Building on the legacy of the Secure Sockets Layer (SSL) and Transport Layer Security (TLS) encryption protocols, the recently ratified TLS 1. 3 looks to set a new standard for secure web communications and online application deployment.
As we’ll see, improvements in security aren’t all that TLS 1. 3 has to offer. But there are technical considerations which are likely to affect the speed of its adoption – particularly for enterprise network security.
Transport Layer Security (TLS)
Once the communications and business potential of the internet became apparent, it also became clear that some method was required to provide secure data transfers, and allow the growing electronic commerce or eCommerce sector to flourish. In the mid-1990s, this came in the form of the Secure Sockets Layer (SSL) protocol – an encryption standard initially developed by Netscape (the producer of the market-leading web browser of that time).
SSL 1.0 was never publicly released, and its successor SSL 2.0 had serious weaknesses. Released in 1996, SSL 3.0 addressed many of these issues, but was still felt to be not quite all that it should be.
By the time the next version of the SSL protocol was developed in 1999, the Internet Engineering Task Force (IETF) re-badged it under a new name as Transport Layer Security or TLS. The new standard made minor but significant alterations to what had come before, and web communications encryption is still often referred to under the blanket term of SSL/TLS.
Transport Layer Security is designed to encrypt internet data traffic of all kinds, but it finds its most common application in the protection of web data transfer. It’s the foundation of the secure HTTP or HTTPS standard for web pages, which users can readily identify by the locked padlock icon that appears whenever a browser or internet-enabled application reaches a secured website.
Requirements for Secure Web Communications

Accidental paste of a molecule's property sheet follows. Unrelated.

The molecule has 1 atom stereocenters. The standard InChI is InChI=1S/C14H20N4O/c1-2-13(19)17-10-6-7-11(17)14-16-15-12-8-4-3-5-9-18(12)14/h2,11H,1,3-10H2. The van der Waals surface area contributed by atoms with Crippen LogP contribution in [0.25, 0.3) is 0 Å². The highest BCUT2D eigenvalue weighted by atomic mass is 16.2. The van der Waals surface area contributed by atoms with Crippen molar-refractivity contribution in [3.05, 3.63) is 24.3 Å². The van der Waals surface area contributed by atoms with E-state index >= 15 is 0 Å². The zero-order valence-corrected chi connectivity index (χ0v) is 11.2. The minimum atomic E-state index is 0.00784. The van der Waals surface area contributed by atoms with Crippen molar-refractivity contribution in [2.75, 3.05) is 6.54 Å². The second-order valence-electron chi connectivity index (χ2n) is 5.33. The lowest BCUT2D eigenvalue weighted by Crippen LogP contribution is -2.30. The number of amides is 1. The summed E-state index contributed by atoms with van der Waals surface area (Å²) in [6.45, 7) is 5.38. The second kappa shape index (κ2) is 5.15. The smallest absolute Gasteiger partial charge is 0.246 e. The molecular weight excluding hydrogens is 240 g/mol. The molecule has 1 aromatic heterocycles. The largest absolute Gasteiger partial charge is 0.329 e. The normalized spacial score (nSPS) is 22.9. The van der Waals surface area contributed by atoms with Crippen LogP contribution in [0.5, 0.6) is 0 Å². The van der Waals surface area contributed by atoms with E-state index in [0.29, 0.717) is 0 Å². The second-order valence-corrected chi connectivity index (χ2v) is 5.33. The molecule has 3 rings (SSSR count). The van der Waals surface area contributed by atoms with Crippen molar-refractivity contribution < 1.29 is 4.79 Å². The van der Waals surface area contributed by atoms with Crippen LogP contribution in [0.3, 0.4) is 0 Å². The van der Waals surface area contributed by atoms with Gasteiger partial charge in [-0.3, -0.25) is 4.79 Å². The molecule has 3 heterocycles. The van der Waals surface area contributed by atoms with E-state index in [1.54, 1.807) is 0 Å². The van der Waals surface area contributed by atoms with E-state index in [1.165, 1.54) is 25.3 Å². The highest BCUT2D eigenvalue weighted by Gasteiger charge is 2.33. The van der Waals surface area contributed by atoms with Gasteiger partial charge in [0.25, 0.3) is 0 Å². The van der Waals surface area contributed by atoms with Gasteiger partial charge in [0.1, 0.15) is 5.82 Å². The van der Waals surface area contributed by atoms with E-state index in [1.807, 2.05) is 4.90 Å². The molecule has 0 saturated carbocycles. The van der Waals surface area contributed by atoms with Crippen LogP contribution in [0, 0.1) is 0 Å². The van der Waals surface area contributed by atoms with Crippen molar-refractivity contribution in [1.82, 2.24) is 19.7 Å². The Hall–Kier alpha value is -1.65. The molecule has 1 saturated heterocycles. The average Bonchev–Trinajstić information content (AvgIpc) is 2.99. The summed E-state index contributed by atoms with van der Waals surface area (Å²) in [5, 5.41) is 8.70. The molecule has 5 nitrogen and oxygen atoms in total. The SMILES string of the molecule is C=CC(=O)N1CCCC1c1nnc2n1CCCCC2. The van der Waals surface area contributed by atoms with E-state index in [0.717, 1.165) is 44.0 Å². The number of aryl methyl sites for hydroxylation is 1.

Online data transfers require that communications be secured specifically between web-enabled applications and browsers, and more generally between servers, clients, and applications that interact on a reliable medium. Transport Layer Security allows for this through the provision of three key services:
- Confidentiality: Strong encryption is used to scramble the data passing between two communicating parties (e.g., client and server), so that even if it’s intercepted, the eavesdropper would have a very hard time trying to make sense of it.
- Authentication: Procedures to enable each party in a communication to determine that the other parties are actually who they claim to be.
- Integrity: Mechanisms to ensure that the data being transmitted and received has not been tampered with.
Much of this activity occurs during the first stage of contact between the communicating parties – an exchange of information known as a handshake. In Transport Layer Security the initial handshake period is when the connecting parties decide on which web communications protocols they’re going to use, establish the type of encryption and how its keys will be handled, and take the necessary steps to authenticate each other.
The reliability of encrypted web communications greatly depends on the security of a server’s private encryption key. If this value is discovered by a hacker, it may be possible for them to use the key to decipher previous encrypted communications in which that server was involved.
In Transport Layer Security, a mechanism known as forward secrecy is used to protect the confidentiality of past sessions so that they can remain secret going forward. However, for previous versions of the TLS protocol, this has only been an optional feature.
TLS 1.3 enforces forward secrecy by default, for all Transport Layer Security sessions. Unlike previous versions of the protocol, a single secret value is no longer used to decrypt multiple sessions. Rather, the Ephemeral Diffie-Hellman key exchange protocol is employed under TLS 1.3 to generate a one-time key that’s used only for the current network session. This key is discarded at the end of each session.
Each session key is unable to decode data sent during an earlier session – and it can’t be used to help an attacker discover future session keys. Since the unique key generated for each session is required to decrypt that specific communication and that one alone, even if hackers or spies are able to record and store previously encrypted network traffic, under TLS 1.3 they’ll be unable to decipher it.
The previous version of the protocol, TLS 1.2, was defined in RFC 5246 and has been in use for the past eight years, supported by the majority of web browsers. Like earlier iterations, TLS 1.2 allows older cryptographic techniques to be used, in order to support older computer systems. This approach exposes the protocol to several vulnerabilities, most notably “man-in-the-middle” or MitM attacks, where a hacker intercepts data packets in mid-stream of a communication and sends them on after reading them or making alterations. The past two years have also revealed vulnerabilities to POODLE, SLOTH, and DROWN attacks.